What would happen if nerves didn't have refractory period? And, what part of his nervous system or neurons are not needed?


closed as unclear what you're asking by March Ho, anongoodnurse, mgkrebbs, rg255, Chris May 28 '16 at 14:14

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  • $\begingroup$ Who is "his"? Are you talking about a human neurologic system in general? $\endgroup$ – Vance L Albaugh May 27 '16 at 18:59
  • $\begingroup$ Yes it is a scenario case. $\endgroup$ – Milena May 27 '16 at 19:10
  • $\begingroup$ Is this a homework question? If so, you may want to check this out on the help page... biology.stackexchange.com/help/homework $\endgroup$ – Vance L Albaugh May 27 '16 at 19:26
  • $\begingroup$ Are you asking about the theoretical implication in terms of the function of neural system? Clearly this is not a biophysically plausible scenario since it will allow infinite number of action potentials in a finite time. $\endgroup$ – Memming May 29 '16 at 13:08

Refractory period returns the repolarization period to the nerve's resting potential . it's the time taken for recovery of a neuron to generate another impulse being excited by another stimulus . so if nerve doesn't have refractory period they wouldn't be able to return to its resting potential & generate new impulse . moreover the repolarization potential further exceeds its value and cause hyperpolarization , so its badly necessary to restore to resting potential by expelling na+ and taking k+ in . unless it would be impossible to restore the resting potential & be ready to get excited to transmit another impulse via the electrochemical pathway . one more benefit of refractory period is that it causes unidirectional impulse conduction. I didn't get the 2nd part of your question. What are you trying to mean , make it more clear.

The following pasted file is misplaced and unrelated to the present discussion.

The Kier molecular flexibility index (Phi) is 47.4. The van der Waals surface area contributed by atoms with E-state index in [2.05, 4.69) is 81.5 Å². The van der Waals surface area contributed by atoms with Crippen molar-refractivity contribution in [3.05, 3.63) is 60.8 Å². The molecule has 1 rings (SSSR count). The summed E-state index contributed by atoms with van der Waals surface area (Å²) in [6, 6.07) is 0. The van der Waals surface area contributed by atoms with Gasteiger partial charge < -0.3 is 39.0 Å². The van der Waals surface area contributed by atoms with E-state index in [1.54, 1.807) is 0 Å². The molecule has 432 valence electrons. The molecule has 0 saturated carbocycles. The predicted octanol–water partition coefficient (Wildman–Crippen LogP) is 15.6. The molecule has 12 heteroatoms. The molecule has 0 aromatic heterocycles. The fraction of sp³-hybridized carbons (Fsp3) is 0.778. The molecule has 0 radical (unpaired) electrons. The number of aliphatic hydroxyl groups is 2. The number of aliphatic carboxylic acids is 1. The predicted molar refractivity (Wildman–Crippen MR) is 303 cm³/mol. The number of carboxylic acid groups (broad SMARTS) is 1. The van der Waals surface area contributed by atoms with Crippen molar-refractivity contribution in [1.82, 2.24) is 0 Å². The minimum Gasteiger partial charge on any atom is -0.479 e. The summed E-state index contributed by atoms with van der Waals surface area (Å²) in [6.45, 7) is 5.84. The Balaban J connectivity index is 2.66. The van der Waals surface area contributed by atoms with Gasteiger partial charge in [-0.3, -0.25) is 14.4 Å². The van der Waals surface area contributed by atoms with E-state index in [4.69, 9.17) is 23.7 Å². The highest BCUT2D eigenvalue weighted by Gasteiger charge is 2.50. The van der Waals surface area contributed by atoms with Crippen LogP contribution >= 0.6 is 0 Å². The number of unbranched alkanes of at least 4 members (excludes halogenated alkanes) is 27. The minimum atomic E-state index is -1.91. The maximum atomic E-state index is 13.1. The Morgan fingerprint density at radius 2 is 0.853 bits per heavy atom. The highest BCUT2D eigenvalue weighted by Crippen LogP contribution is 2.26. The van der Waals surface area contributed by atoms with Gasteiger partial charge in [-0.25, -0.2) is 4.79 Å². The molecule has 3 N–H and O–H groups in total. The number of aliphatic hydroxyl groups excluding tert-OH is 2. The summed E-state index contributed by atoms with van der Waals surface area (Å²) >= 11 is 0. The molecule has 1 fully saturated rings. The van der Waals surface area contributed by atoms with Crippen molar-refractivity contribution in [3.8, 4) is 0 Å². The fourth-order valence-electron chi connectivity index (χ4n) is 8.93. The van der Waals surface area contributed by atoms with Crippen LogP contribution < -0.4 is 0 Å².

• $\begingroup$ Nice answer, but since you are a new user, you should give some source/reference for the answer. $\endgroup$ – another 'Homo sapien' May 28 '16 at 5:03

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